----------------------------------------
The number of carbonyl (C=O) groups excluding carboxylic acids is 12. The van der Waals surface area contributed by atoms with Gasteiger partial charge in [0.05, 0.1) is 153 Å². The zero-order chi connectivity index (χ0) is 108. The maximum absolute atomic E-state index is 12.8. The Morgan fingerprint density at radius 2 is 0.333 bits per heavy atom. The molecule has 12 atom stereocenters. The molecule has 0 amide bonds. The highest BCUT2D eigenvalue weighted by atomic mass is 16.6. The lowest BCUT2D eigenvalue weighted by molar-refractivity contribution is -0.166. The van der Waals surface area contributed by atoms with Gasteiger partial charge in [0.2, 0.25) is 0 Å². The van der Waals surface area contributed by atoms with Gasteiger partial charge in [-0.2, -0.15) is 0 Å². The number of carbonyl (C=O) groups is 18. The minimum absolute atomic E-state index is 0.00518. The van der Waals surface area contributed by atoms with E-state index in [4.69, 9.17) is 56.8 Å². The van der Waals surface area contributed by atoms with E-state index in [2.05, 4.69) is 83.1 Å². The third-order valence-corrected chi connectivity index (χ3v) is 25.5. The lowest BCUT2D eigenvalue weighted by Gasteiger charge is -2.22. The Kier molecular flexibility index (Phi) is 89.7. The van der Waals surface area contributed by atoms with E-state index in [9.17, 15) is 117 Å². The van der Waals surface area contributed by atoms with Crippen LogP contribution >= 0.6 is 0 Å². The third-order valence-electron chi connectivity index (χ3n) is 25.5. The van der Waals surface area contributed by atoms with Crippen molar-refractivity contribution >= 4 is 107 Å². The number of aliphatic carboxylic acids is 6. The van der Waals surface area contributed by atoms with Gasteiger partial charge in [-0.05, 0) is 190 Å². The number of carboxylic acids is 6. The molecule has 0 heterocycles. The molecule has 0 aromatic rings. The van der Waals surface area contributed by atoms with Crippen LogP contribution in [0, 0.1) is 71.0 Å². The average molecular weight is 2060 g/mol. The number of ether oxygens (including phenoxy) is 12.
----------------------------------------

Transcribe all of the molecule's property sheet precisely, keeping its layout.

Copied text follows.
The number of carbonyl (C=O) groups excluding carboxylic acids is 12. The van der Waals surface area contributed by atoms with Gasteiger partial charge in [0.05, 0.1) is 153 Å². The zero-order chi connectivity index (χ0) is 108. The maximum absolute atomic E-state index is 12.8. The Morgan fingerprint density at radius 2 is 0.333 bits per heavy atom. The molecule has 12 atom stereocenters. The molecule has 0 amide bonds. The highest BCUT2D eigenvalue weighted by atomic mass is 16.6. The lowest BCUT2D eigenvalue weighted by molar-refractivity contribution is -0.166. The van der Waals surface area contributed by atoms with Gasteiger partial charge in [0.2, 0.25) is 0 Å². The van der Waals surface area contributed by atoms with Gasteiger partial charge in [-0.2, -0.15) is 0 Å². The number of carbonyl (C=O) groups is 18. The minimum absolute atomic E-state index is 0.00518. The van der Waals surface area contributed by atoms with E-state index in [4.69, 9.17) is 56.8 Å². The van der Waals surface area contributed by atoms with E-state index in [2.05, 4.69) is 83.1 Å². The third-order valence-corrected chi connectivity index (χ3v) is 25.5. The lowest BCUT2D eigenvalue weighted by Gasteiger charge is -2.22. The Kier molecular flexibility index (Phi) is 89.7. The van der Waals surface area contributed by atoms with E-state index in [9.17, 15) is 117 Å². The van der Waals surface area contributed by atoms with Crippen LogP contribution >= 0.6 is 0 Å². The third-order valence-electron chi connectivity index (χ3n) is 25.5. The van der Waals surface area contributed by atoms with Crippen molar-refractivity contribution >= 4 is 107 Å². The number of aliphatic carboxylic acids is 6. The van der Waals surface area contributed by atoms with Gasteiger partial charge in [-0.05, 0) is 190 Å². The number of carboxylic acids is 6. The molecule has 0 heterocycles. The molecule has 0 aromatic rings. The van der Waals surface area contributed by atoms with Crippen LogP contribution in [0, 0.1) is 71.0 Å². The average molecular weight is 2060 g/mol. The number of ether oxygens (including phenoxy) is 12.